In the investment world, “angel investors” are those who provide the first financial backing for entrepreneurs and their fledgling companies. That title seems doubly appropriate for St. Paul-based Mary’s Pence, an organization formed by women of faith to fund women’s economic development projects in North, Central and South America and the Caribbean.
Unlike traditional investors, Mary’s Pence doesn’t expect a financial return on its investment, but seeks a less tangible benefit instead – a better world for women.
With a combination of twice-yearly grants and lending pools, Mary’s Pence provides seed money for innovative projects that aim to foster sustainable systemic change for women, whether through new organizations, programs, structures or new ways of thinking.
Projects have the ultimate goal of social justice through increased economic security and a broader voice for women in their communities – that is, empowerment where there was none.
They’ve funded projects as varied as a community boarding school for girls in rural Peru, a program for incarcerated women in British Columbia, and a St. Paul project that provides temporary room and board to homeless Latina women and their families. The common denominator: They’re all small, community-led projects that strive to improve women’s status and change systems.
What distinguishes Mary’s Pence from many nonprofits is that they have faith in the wisdom of local women to create the grassroots projects rather than telling them what to do. Says Mary’s Pence executive director Katherine Wojtan, “We give them a chance to fail, learn and improve.”
That philosophy leaves the door wide open for creative solutions to the problems of women and their communities. Since its inception in 1987, it has granted over $1,500,000 to 500 projects in 15 countries.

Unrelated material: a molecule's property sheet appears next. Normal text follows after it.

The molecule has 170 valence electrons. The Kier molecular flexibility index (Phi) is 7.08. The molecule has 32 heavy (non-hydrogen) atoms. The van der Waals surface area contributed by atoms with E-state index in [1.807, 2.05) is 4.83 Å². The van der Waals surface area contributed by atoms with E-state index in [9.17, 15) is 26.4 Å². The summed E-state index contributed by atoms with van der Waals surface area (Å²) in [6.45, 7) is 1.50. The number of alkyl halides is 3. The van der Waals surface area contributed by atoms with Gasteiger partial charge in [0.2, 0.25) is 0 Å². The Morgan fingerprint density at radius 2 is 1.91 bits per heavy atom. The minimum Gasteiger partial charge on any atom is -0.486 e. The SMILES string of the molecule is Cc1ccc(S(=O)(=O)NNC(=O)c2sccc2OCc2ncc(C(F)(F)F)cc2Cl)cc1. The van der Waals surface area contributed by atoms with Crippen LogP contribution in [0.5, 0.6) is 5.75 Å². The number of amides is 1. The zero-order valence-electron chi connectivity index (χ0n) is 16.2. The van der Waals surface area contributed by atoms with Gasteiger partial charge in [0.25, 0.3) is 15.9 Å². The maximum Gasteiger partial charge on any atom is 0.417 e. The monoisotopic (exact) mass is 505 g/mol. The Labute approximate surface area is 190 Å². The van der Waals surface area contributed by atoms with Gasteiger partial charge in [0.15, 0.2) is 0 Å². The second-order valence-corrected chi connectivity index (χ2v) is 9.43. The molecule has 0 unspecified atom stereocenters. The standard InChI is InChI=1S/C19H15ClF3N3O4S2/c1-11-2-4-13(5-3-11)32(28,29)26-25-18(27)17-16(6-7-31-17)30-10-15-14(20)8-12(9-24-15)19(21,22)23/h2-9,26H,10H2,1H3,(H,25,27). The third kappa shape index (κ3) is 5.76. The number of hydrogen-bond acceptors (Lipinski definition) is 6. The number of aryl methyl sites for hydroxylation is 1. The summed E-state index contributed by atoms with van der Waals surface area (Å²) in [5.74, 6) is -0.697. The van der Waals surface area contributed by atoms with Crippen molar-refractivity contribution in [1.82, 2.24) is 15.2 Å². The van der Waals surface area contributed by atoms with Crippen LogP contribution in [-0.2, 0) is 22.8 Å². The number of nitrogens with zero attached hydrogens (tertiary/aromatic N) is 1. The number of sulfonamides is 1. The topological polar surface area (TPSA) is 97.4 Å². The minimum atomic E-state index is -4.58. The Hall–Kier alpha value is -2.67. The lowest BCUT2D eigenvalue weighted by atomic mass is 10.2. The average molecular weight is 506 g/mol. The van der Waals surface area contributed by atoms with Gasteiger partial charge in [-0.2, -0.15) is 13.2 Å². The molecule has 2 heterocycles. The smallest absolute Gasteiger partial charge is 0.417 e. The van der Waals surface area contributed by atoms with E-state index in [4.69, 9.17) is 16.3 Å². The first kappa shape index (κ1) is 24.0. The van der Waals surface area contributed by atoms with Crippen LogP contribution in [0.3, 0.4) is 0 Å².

Mary’s Pence was founded in Chicago in 1987, a time when few foundations were paying attention to the needs of women and children. Maureen Gallagher, a Catholic nun, saw the need. She imagined herself before God and asked, “What are you doing to help women?” God’s reply: “What are YOU doing to help women?”
That’s some serious incentive, so she gathered women leaders from many walks of life to get the ball rolling. Their first attempt to obtain funding from a Catholic organization was turned down – and they later learned that a priest received funding from that group for a similar project.
That spurred them to create their own funding organization to assist women, Mary’s Pence. The name is a play on Peter’s Pence, the Pope’s annual collection for the poor, which began hundreds of years ago in England – hence, the word “pence.” It also reflects the role of the Marys of the Gospel, the women at the foot of the cross who dared to remain when the other disciples had fled.
Mary’s Pence isn’t a Catholic organization per se, but it is based on the Catholic teaching that whatever one has in excess should go to the poor. Mary’s Pence, they say, is a way to support all the “Marys” of the world who seek to serve the poor and the oppressed.
Wojtan says that supporting women has a particularly large impact. “When women have income they tend to invest in things that directly benefit their family in a way that men often don’t – in food and shoes for their children, for example.”
In addition, in almost every part of the world, women earn less and are less economically productive than men. According to the World Bank’s 2012 “World Development Report: Gender Equality and Development,” “Greater gender equality can enhance economic productivity, improve development outcomes for the next generation, and make institutions and policies more representative.” Thus, says Wojtan, “When women succeed, the whole community succeeds, and that can lead to social change.”
Still, it’s not that easy in cultures where women are not allowed to participate in economic life. So, in addition to twice-yearly grants, Mary’s Pence operates its Economic Systems Providing Equitable Resources for All (ESPERA) Program in Mexico, Central America and Haiti.
ESPERA funds micro-lending pools for women to start businesses with an eye toward synergy among the new women-owned enterprises, including businesses that grow and sell crops, make and sell food, and make and sell artisan craftwork.
When a woman starts a business raising chickens, she buys from other local women selling eggs and so on, enhancing solidarity, empowerment and community rather than just individual prosperity.
Three ESPERA advisors travel to sites to coach and consult the groups. The program currently consists of nine groups of over 900 women in six countries.